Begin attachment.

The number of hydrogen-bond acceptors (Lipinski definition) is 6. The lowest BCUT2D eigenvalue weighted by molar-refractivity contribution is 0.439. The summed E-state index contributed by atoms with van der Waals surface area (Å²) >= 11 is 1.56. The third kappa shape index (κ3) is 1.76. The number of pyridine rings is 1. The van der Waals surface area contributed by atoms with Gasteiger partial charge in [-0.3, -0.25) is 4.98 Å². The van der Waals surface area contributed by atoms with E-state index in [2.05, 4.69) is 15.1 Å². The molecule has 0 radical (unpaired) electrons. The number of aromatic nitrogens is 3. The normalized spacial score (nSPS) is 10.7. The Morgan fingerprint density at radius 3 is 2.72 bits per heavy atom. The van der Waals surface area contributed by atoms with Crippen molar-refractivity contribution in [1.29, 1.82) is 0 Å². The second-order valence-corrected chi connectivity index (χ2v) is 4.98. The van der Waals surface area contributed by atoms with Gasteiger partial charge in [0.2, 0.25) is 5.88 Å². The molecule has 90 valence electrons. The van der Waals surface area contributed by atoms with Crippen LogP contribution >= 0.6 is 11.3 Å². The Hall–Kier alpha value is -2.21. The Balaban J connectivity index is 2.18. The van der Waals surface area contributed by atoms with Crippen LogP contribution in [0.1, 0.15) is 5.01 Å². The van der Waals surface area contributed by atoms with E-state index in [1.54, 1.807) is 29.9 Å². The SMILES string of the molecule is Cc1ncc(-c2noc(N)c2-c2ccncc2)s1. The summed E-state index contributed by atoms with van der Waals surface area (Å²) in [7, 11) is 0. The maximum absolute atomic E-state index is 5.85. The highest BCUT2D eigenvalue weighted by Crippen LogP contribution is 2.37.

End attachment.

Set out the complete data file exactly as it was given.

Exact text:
The number of hydrogen-bond acceptors (Lipinski definition) is 6. The lowest BCUT2D eigenvalue weighted by molar-refractivity contribution is 0.439. The summed E-state index contributed by atoms with van der Waals surface area (Å²) >= 11 is 1.56. The third kappa shape index (κ3) is 1.76. The number of pyridine rings is 1. The van der Waals surface area contributed by atoms with Gasteiger partial charge in [-0.3, -0.25) is 4.98 Å². The van der Waals surface area contributed by atoms with E-state index in [2.05, 4.69) is 15.1 Å². The molecule has 0 radical (unpaired) electrons. The number of aromatic nitrogens is 3. The normalized spacial score (nSPS) is 10.7. The Morgan fingerprint density at radius 3 is 2.72 bits per heavy atom. The van der Waals surface area contributed by atoms with Crippen molar-refractivity contribution in [1.29, 1.82) is 0 Å². The second-order valence-corrected chi connectivity index (χ2v) is 4.98. The van der Waals surface area contributed by atoms with Gasteiger partial charge in [0.2, 0.25) is 5.88 Å². The molecule has 90 valence electrons. The van der Waals surface area contributed by atoms with Crippen LogP contribution >= 0.6 is 11.3 Å². The Hall–Kier alpha value is -2.21. The Balaban J connectivity index is 2.18. The van der Waals surface area contributed by atoms with Crippen LogP contribution in [0.1, 0.15) is 5.01 Å². The van der Waals surface area contributed by atoms with E-state index in [1.54, 1.807) is 29.9 Å². The SMILES string of the molecule is Cc1ncc(-c2noc(N)c2-c2ccncc2)s1. The summed E-state index contributed by atoms with van der Waals surface area (Å²) in [7, 11) is 0. The maximum absolute atomic E-state index is 5.85. The highest BCUT2D eigenvalue weighted by Crippen LogP contribution is 2.37.